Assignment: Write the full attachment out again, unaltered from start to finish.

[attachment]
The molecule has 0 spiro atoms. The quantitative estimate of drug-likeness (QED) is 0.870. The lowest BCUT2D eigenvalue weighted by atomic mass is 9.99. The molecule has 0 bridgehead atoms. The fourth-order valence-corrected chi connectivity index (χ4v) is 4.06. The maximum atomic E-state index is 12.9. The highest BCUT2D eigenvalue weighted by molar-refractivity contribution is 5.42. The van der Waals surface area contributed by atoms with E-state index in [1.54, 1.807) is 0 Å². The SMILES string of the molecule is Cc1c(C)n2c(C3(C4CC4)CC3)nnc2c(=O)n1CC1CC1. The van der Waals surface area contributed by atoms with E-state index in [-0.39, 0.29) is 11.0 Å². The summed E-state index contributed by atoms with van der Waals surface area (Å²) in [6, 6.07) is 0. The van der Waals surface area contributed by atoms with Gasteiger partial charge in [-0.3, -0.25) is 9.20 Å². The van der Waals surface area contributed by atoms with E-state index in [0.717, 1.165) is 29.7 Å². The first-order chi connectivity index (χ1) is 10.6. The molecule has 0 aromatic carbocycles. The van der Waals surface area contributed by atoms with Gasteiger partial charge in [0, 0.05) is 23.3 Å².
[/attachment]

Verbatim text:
The molecule has 0 spiro atoms. The quantitative estimate of drug-likeness (QED) is 0.870. The lowest BCUT2D eigenvalue weighted by atomic mass is 9.99. The molecule has 0 bridgehead atoms. The fourth-order valence-corrected chi connectivity index (χ4v) is 4.06. The maximum atomic E-state index is 12.9. The highest BCUT2D eigenvalue weighted by molar-refractivity contribution is 5.42. The van der Waals surface area contributed by atoms with E-state index in [1.54, 1.807) is 0 Å². The SMILES string of the molecule is Cc1c(C)n2c(C3(C4CC4)CC3)nnc2c(=O)n1CC1CC1. The van der Waals surface area contributed by atoms with E-state index in [-0.39, 0.29) is 11.0 Å². The summed E-state index contributed by atoms with van der Waals surface area (Å²) in [6, 6.07) is 0. The van der Waals surface area contributed by atoms with Gasteiger partial charge in [-0.3, -0.25) is 9.20 Å². The van der Waals surface area contributed by atoms with E-state index in [0.717, 1.165) is 29.7 Å². The first-order chi connectivity index (χ1) is 10.6. The molecule has 0 aromatic carbocycles. The van der Waals surface area contributed by atoms with Gasteiger partial charge in [0, 0.05) is 23.3 Å².